From left: Victoria Lipnic of Arlington; Pat Wirth, executive director of Turning Point Suffragist Memorial; and Kathleen Pablo, on the board of directors for Turning Point.
Photo by Steve Hibbard.
To celebrate the 96th anniversary of Women's Equality Day on Friday, Aug. 26, which recognizes the ratification of the 19th Amendment to the U.S. Constitution that gave women the right to vote, the League of Women Voters of the Fairfax Area held a Women's Equality Day Lecture at Gunston Hall in Lorton. It was sponsored by the Turning Point Suffragist Memorial Association and Gunston Hall, home of George Mason.
The meeting featured a video documentary on suffragist icon Inez Milholland Boissevain and a talk by historian, Edith Mayo, curator emeritus in political and women’s history at the Smithsonian’s National Museum of American History. Don McAndrews, speaking in character as George Mason, also addressed the gathering. But the highlight of the meeting was the unveiling of the Turning Point Suffragist Memorial design by architect Robert Beach of Burke that will be built at Occoquan Regional Park.
THE $2 MILLION national memorial will include 19 informational stations that present the history of the suffragist movement. There will be six pillars that discuss activism and democracy; commemorative banners; a rock garden with a bridge; and a memorial cascade wall. The memorial will also feature a garden with native plants and three meditation areas; a rotunda with a sculpture; a plaza; a pond; a rail car; White House entrance plaza gates; plaques of donors; and a seasonal gift shop. Beach said many of the details still need to be figured out.
"It's a memorial about a national event recognizing the 19th Amendment to the U.S. Constitution. We're hoping to get it completed by 2020, which is the 100th anniversary of the women's right to vote," said Beach.
"It's recognizing Alice Paul and Lucy Burns and the other suffragists who picketed the Woodrow Wilson White House in 1917 for the women's right to vote. They were arrested and sent to prison — many to the Lorton Reformatory. There they were treated in harshly inhumane conditions being force fed and beaten; but this tribulation was the turning point in the movement toward ratification of the 19th Amendment. It turned the public's opinion towards ratification," said Beach.
Pat Wirth, executive director of the Turning Point Suffrage Memorial, said, "We need to build this memorial. We need to have a place to honor the two million women who worked to get us the vote. It's been critical for women in our country to be able to do this. The mission of our organization is to educate, inspire and empower present and future generations to remain vigilant for future rights."
She added: "We are also intending to put together a Turning Point Institute, with programs for middle and high school youth around the country. The idea is for people who go through our program — we want to inspire them to become leaders and advocates. We need to make sure our young people don't take this for granted. We want to teach the young people about the importance of voting."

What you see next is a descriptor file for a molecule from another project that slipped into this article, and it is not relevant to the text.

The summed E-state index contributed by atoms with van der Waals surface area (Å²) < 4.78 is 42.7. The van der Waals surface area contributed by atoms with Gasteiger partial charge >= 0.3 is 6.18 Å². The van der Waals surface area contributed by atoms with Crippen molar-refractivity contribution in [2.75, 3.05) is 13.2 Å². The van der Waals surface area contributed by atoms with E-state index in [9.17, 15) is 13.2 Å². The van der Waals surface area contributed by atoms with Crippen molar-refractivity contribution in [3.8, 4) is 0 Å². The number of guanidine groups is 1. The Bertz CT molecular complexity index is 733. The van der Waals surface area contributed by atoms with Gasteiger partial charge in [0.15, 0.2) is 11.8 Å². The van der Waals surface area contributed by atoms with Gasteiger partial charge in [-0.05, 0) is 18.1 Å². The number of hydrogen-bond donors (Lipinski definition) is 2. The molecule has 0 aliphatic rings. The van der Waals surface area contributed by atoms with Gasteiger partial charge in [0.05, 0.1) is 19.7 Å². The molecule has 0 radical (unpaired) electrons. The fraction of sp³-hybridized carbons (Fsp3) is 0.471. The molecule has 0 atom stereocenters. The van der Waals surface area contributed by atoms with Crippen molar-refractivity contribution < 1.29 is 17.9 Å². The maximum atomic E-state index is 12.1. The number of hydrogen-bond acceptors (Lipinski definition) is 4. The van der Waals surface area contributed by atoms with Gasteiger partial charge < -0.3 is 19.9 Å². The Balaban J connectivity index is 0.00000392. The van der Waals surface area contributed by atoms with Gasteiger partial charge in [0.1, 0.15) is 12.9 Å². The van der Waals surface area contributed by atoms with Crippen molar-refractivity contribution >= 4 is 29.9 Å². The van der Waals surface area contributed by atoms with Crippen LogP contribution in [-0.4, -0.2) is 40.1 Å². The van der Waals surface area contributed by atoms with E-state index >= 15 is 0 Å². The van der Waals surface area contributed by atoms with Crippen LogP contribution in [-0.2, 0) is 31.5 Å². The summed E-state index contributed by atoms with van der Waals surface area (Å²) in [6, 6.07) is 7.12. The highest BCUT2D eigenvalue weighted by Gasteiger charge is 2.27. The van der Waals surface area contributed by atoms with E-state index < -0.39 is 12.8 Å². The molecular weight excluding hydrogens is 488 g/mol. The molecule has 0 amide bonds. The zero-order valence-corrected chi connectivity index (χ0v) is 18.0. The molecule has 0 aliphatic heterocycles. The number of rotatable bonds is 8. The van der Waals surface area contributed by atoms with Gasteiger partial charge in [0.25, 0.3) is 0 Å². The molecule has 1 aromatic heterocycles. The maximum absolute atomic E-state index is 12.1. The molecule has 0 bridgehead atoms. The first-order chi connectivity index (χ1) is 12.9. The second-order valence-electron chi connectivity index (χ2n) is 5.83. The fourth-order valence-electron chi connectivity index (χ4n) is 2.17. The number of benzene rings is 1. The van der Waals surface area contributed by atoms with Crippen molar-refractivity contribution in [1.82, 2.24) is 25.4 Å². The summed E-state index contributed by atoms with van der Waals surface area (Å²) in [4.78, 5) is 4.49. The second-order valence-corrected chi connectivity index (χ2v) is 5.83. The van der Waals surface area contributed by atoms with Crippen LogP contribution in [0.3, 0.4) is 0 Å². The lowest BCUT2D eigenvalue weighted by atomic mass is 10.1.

In highlighting one of the pioneers of women's voting rights, Edith Mayo, curator emeritus in political history at the Smithsonian Institution, told the gathering: "(Inez Milholland) became the icon of the women's suffrage movement because she led major parades in New York and a huge parade in Washington, D.C., on horseback on the day before Woodrow Wilson was inaugurated. She went on an extended speaking tour of the West because there were a number of states that had granted women the right to vote. So this becomes the first time anyone addressed women voters separately as a group to get them to stand for or against a political principle."
Mayo said Milholland was in poor health and collapsed on stage in October 1916, and thus became a martyr of the suffragist cause. The National Women's Party secured Statuary Hall in the U.S. Capitol building for her memorial service on Christmas day in 1916, which was attended by 10,000 people. Her last words were put on banners and women began picketing the White House, asking President Wilson how long must women wait for liberty. The picketing went on for 17 months and drew public outrage and political attention to the cause. Women's voting rights were finally made part of the U.S. Constitution on Aug. 26, 1920. "That's why we're celebrating Women's Equality Day on Aug. 26," said Mayo.
She said the women's voting movement had been going on since 1848 in a variety of political forms, mostly from lobbying and speeches and trying to get referenda passed in individual states to get women the right to vote.
"But in the final drive, (Milholland) became this icon. You would see her in all the newspapers. She was a perfect spokeswomen — young, beautiful, articulate, and able to move crowds with her speeches. And then she gave up her life (at the age of 30 from pernicious anemia and other infections including tonsillitis)," said Mayo.
REGARDING WOMEN’S RIGHT TO VOTE, Mayo added: "I think one of the things we're trying to get across is one has to be vigilant about voting rights. The voter suppression of recent years has concerned a lot of Americans. It took such guts and determination for all these groups except for white men to get the right to vote that any slipping backward and trying to suppress the right to vote is a grave concern."
She said you don't find women's voting rights discussed except for a couple of paragraphs in most history books, and that very few people know about how women got the right to vote.
"And no one knows that President Wilson had them jailed at Lorton Prison, which is where we're hoping to build our Suffrage Memorial to honor these women who got us the right to vote," she said.